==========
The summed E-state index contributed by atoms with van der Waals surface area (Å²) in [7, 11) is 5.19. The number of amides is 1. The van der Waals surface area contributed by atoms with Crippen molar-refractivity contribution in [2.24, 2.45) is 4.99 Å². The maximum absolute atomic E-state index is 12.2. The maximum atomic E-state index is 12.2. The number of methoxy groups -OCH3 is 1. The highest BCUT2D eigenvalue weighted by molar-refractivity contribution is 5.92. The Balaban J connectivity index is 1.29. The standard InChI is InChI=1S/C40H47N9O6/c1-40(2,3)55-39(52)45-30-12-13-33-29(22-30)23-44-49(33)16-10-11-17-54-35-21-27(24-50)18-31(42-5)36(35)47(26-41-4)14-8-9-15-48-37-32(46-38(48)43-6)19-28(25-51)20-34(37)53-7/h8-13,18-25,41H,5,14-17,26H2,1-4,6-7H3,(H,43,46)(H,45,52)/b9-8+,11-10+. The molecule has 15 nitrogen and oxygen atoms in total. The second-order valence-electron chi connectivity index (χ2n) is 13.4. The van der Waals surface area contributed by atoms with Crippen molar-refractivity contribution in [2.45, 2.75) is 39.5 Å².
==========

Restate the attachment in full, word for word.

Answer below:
The summed E-state index contributed by atoms with van der Waals surface area (Å²) in [7, 11) is 5.19. The number of amides is 1. The van der Waals surface area contributed by atoms with Crippen molar-refractivity contribution in [2.24, 2.45) is 4.99 Å². The maximum absolute atomic E-state index is 12.2. The maximum atomic E-state index is 12.2. The number of methoxy groups -OCH3 is 1. The highest BCUT2D eigenvalue weighted by molar-refractivity contribution is 5.92. The Balaban J connectivity index is 1.29. The standard InChI is InChI=1S/C40H47N9O6/c1-40(2,3)55-39(52)45-30-12-13-33-29(22-30)23-44-49(33)16-10-11-17-54-35-21-27(24-50)18-31(42-5)36(35)47(26-41-4)14-8-9-15-48-37-32(46-38(48)43-6)19-28(25-51)20-34(37)53-7/h8-13,18-25,41H,5,14-17,26H2,1-4,6-7H3,(H,43,46)(H,45,52)/b9-8+,11-10+. The molecule has 15 nitrogen and oxygen atoms in total. The second-order valence-electron chi connectivity index (χ2n) is 13.4. The van der Waals surface area contributed by atoms with Crippen molar-refractivity contribution in [2.45, 2.75) is 39.5 Å².